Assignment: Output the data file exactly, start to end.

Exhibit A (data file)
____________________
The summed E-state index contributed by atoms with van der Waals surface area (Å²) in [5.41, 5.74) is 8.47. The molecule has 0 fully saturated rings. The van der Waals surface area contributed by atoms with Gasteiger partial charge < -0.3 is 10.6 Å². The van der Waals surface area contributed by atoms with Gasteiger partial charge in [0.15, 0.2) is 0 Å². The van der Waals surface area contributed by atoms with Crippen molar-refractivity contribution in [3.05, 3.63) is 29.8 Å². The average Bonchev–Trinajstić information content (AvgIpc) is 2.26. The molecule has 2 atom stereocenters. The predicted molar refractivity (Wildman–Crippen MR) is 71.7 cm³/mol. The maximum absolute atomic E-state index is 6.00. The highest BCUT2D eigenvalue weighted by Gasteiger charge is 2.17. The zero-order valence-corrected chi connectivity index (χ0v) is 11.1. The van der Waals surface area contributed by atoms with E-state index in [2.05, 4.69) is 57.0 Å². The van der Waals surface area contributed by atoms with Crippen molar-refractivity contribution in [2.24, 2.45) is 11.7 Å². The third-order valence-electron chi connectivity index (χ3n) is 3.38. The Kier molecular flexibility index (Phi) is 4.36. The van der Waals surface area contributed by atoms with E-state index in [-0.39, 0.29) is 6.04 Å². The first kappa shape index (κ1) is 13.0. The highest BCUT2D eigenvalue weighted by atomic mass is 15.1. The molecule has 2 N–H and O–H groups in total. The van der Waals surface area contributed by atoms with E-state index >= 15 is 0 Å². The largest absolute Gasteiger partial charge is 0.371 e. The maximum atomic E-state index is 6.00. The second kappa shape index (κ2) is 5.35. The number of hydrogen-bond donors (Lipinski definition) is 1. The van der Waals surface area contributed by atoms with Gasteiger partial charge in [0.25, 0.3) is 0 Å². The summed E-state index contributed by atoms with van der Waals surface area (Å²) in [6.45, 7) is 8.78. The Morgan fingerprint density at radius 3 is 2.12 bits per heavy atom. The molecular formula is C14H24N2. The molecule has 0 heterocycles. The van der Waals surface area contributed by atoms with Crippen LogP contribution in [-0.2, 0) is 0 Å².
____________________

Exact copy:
The summed E-state index contributed by atoms with van der Waals surface area (Å²) in [5.41, 5.74) is 8.47. The molecule has 0 fully saturated rings. The van der Waals surface area contributed by atoms with Gasteiger partial charge < -0.3 is 10.6 Å². The van der Waals surface area contributed by atoms with Gasteiger partial charge in [0.15, 0.2) is 0 Å². The van der Waals surface area contributed by atoms with Crippen molar-refractivity contribution in [3.05, 3.63) is 29.8 Å². The average Bonchev–Trinajstić information content (AvgIpc) is 2.26. The molecule has 2 atom stereocenters. The predicted molar refractivity (Wildman–Crippen MR) is 71.7 cm³/mol. The maximum absolute atomic E-state index is 6.00. The highest BCUT2D eigenvalue weighted by Gasteiger charge is 2.17. The zero-order valence-corrected chi connectivity index (χ0v) is 11.1. The van der Waals surface area contributed by atoms with E-state index in [2.05, 4.69) is 57.0 Å². The van der Waals surface area contributed by atoms with Crippen molar-refractivity contribution in [2.24, 2.45) is 11.7 Å². The third-order valence-electron chi connectivity index (χ3n) is 3.38. The Kier molecular flexibility index (Phi) is 4.36. The van der Waals surface area contributed by atoms with E-state index in [-0.39, 0.29) is 6.04 Å². The first kappa shape index (κ1) is 13.0. The highest BCUT2D eigenvalue weighted by atomic mass is 15.1. The molecule has 2 N–H and O–H groups in total. The van der Waals surface area contributed by atoms with E-state index >= 15 is 0 Å². The largest absolute Gasteiger partial charge is 0.371 e. The maximum atomic E-state index is 6.00. The second kappa shape index (κ2) is 5.35. The number of hydrogen-bond donors (Lipinski definition) is 1. The van der Waals surface area contributed by atoms with Gasteiger partial charge in [0.25, 0.3) is 0 Å². The summed E-state index contributed by atoms with van der Waals surface area (Å²) in [6.45, 7) is 8.78. The Morgan fingerprint density at radius 3 is 2.12 bits per heavy atom. The molecular formula is C14H24N2. The molecule has 0 heterocycles. The van der Waals surface area contributed by atoms with Crippen LogP contribution in [-0.2, 0) is 0 Å².